Innovations and Improvements Set Up Aged Care Provider for Strong Future
Australia’s population is aging. Soon, aged care services will be driving the healthcare industry. And as the ACT’s largest provider to the aging population, Goodwin Aged Care Services is upgrading facilities and incorporating new innovations now to be ready for the increase in business and a complex new clientelle.
Goodwin provides its high-quality aged care services and accommodations across the ACT through experience-driven developments in independent living villages, reliable in-home community care, and pioneering residential aged care facilities.
The independent, not-for-profit organisation was founded in 1954 by the National Council of Women, which proposed a housing settlement for the elderly in the region. Now the organisation manages 449 independent living units and 360 aged care places across four sites in the ACT with assets of over $350 million.
VENTURE Magazine had the opportunity to speak with Liesel Wett, Chair of the Board of Directors, and Sue Levy, CEO, about how Goodwin is approaching the future from a facility, employment, and technological standpoint.
Before a conversation about the future could begin however, a celebration of the past and present had to take place. Goodwin recognised its 60th anniversary in 2014—no small feat for any organisation.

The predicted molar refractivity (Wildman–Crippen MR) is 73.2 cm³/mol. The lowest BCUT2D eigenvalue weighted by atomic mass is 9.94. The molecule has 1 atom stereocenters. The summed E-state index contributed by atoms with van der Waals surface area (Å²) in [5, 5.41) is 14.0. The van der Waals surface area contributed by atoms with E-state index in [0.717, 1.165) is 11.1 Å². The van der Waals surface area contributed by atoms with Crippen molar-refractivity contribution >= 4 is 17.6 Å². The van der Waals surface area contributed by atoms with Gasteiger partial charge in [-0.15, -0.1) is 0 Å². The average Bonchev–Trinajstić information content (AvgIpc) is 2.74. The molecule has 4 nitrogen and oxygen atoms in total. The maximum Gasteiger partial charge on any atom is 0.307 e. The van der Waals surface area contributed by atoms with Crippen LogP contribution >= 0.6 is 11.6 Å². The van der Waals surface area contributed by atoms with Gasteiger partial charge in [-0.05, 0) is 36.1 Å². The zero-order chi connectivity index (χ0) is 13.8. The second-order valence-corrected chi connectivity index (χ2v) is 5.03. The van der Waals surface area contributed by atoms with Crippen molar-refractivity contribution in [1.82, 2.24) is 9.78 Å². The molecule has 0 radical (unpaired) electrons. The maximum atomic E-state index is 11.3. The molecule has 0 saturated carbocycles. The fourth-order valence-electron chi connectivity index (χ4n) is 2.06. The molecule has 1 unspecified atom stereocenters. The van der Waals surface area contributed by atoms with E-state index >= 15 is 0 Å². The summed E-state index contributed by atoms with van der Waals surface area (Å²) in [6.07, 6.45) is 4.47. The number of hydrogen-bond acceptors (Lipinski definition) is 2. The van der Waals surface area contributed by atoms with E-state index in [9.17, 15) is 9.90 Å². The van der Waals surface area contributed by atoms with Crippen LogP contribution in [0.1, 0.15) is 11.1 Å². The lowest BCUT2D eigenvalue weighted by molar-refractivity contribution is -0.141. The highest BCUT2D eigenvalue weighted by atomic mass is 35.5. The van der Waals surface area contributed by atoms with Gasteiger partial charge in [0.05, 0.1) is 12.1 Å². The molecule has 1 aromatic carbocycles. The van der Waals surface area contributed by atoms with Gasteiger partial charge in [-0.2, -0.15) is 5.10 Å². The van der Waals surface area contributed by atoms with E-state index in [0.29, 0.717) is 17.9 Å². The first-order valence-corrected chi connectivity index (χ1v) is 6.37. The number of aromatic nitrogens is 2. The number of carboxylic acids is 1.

“I think our longevity and success can be attributed to our strong and established brand. The Goodwin brand is all about doing something to be proud of, bringing talented people together and creating something that’s going to make a real difference to older people’s lives,” said Levy. “These last 60 years have provided the foundation for future work and growth.”
“We’re part of an iconic brand,” shared Wett. “I think our founders would be proud of the work we’ve accomplished. I’m proud of our standing in the community: how we give back and are a part of life in Canberra.”
The corporate knowledge the organisation has gathered since its inception will allow it to serve the growing number of aged people. Levy knows Goodwin is a part of one of the fastest growing industries in Australia, and that a key for success for the next 60 years will be flexibility, as well as understanding that technology will be central to most—if not all—changes and advancements in the future.